The foraging behavior of the pollinators of tristylous Pontederia cordata was studied to determine if differences in floral morphology would lead to preferential visitation of the floral morphs. Although nectar production is not different in the three floral morphs, differences in the production and size of pollen grains produced by the three anther levels results in the morphs offering variable amounts of resources to pollen-collecting insects. Bumblebees (Bombus spp.) and the solitary bee Melissodes apicata used P. cordata primarily as a nectar source and therefore did not seem to exhibit any morph preference. In contrast, honeybees visited flowers mainly for pollen and preferred to forage on long-level anthers of the short-and mid-styled morphs. An analysis of the composition of corbicular pollen loads indicated that, relative to the frequency of production in the population: 1) honeybees collected an excess of pollen from long-level anthers; 2) bumblebees collected the three types of pollen without any apparent preference; and 3) M. apicata preferentially collected pollen from the short-level anthers — presumably because their proboscides are modified by the presence of tiny hairs. The results suggest that P. cordata in Ontario is serviced by a diverse, unspecialized pollinator fauna which is not co-adapted to the tristylous floral polymorphism.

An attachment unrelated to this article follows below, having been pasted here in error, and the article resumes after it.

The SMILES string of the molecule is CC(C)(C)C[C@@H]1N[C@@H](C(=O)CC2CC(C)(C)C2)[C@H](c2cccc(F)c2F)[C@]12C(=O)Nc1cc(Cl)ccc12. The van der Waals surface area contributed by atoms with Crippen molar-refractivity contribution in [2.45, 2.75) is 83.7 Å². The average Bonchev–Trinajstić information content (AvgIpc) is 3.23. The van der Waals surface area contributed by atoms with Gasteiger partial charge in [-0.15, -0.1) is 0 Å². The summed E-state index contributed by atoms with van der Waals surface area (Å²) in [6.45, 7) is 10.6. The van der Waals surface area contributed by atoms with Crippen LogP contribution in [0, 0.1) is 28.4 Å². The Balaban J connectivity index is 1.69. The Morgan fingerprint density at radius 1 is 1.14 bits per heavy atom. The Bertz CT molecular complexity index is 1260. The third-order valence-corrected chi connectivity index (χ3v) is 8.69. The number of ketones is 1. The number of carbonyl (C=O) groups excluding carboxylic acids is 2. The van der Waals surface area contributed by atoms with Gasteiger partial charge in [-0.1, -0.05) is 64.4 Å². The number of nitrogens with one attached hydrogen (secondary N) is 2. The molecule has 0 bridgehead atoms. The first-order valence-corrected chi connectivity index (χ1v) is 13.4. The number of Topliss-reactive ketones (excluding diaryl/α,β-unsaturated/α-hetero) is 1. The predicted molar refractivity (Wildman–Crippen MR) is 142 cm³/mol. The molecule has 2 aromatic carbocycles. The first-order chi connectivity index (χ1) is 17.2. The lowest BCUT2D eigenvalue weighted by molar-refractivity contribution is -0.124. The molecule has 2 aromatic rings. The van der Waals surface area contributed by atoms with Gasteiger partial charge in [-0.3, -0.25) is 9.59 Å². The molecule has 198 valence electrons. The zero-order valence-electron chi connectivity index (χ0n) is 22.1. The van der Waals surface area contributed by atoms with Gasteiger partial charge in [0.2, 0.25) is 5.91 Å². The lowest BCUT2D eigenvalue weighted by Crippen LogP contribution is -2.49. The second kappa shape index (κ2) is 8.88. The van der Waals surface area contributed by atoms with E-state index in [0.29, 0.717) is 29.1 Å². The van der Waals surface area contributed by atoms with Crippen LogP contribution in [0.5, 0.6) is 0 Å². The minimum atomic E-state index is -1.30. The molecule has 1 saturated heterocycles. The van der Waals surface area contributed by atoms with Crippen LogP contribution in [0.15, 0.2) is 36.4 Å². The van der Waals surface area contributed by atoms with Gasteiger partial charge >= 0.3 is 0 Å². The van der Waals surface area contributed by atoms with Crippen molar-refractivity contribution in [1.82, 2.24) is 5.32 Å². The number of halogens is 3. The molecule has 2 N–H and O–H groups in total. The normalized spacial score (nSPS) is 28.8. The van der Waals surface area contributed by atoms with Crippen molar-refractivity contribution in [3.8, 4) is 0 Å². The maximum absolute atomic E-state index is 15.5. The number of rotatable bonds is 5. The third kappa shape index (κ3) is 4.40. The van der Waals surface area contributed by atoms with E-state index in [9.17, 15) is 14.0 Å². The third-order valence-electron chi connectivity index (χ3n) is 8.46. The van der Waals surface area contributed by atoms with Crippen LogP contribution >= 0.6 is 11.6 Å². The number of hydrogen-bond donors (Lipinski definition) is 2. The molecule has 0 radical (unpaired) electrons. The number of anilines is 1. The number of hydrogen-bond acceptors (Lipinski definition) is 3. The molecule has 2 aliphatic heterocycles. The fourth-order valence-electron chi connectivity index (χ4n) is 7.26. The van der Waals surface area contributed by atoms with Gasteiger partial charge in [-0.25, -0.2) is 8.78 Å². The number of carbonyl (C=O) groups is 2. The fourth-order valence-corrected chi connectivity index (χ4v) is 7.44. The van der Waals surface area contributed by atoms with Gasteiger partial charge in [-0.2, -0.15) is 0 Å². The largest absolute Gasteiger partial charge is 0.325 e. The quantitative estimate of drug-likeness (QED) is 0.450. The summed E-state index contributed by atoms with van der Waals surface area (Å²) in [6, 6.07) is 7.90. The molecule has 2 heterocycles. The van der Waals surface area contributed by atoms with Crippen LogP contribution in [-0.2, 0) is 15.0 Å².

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Wolfe, L.M., Barrett, S.C.H. Pollinator foraging behavior and pollen collection on the floral morphs of tristylous Pontederia cordata L.. Oecologia 74, 347–351 (1987). https://doi.org/10.1007/BF00378928
- Pontederia cordata